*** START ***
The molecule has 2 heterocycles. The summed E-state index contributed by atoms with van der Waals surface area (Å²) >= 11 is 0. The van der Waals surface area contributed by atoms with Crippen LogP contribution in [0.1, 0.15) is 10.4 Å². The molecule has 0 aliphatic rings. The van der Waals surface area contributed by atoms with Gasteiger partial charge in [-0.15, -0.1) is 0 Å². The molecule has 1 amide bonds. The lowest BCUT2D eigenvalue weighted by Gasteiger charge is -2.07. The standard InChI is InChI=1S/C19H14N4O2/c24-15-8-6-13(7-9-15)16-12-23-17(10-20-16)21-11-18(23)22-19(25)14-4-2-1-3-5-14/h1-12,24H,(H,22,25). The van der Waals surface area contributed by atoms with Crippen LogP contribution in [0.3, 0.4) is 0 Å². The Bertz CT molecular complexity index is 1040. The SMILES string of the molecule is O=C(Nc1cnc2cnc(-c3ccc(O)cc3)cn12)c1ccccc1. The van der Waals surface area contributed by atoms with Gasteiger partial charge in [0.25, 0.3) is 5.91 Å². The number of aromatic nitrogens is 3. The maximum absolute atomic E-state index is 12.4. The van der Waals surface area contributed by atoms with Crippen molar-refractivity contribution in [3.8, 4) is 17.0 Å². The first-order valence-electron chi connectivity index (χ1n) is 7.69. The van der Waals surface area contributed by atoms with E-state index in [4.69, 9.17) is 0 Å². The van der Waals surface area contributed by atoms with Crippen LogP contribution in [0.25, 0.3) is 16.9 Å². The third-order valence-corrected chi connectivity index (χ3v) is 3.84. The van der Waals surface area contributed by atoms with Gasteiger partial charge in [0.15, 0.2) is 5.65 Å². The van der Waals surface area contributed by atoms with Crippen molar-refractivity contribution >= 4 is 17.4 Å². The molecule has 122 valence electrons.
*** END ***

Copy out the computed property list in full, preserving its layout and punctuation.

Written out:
The molecule has 2 heterocycles. The summed E-state index contributed by atoms with van der Waals surface area (Å²) >= 11 is 0. The van der Waals surface area contributed by atoms with Crippen LogP contribution in [0.1, 0.15) is 10.4 Å². The molecule has 0 aliphatic rings. The van der Waals surface area contributed by atoms with Gasteiger partial charge in [-0.15, -0.1) is 0 Å². The molecule has 1 amide bonds. The lowest BCUT2D eigenvalue weighted by Gasteiger charge is -2.07. The standard InChI is InChI=1S/C19H14N4O2/c24-15-8-6-13(7-9-15)16-12-23-17(10-20-16)21-11-18(23)22-19(25)14-4-2-1-3-5-14/h1-12,24H,(H,22,25). The van der Waals surface area contributed by atoms with Crippen LogP contribution in [0.3, 0.4) is 0 Å². The Bertz CT molecular complexity index is 1040. The SMILES string of the molecule is O=C(Nc1cnc2cnc(-c3ccc(O)cc3)cn12)c1ccccc1. The van der Waals surface area contributed by atoms with Gasteiger partial charge in [0.25, 0.3) is 5.91 Å². The number of aromatic nitrogens is 3. The maximum absolute atomic E-state index is 12.4. The van der Waals surface area contributed by atoms with Crippen molar-refractivity contribution in [3.8, 4) is 17.0 Å². The first-order valence-electron chi connectivity index (χ1n) is 7.69. The van der Waals surface area contributed by atoms with E-state index in [4.69, 9.17) is 0 Å². The van der Waals surface area contributed by atoms with Crippen LogP contribution in [0.25, 0.3) is 16.9 Å². The third-order valence-corrected chi connectivity index (χ3v) is 3.84. The van der Waals surface area contributed by atoms with Gasteiger partial charge in [0.15, 0.2) is 5.65 Å². The van der Waals surface area contributed by atoms with Crippen molar-refractivity contribution >= 4 is 17.4 Å². The molecule has 122 valence electrons.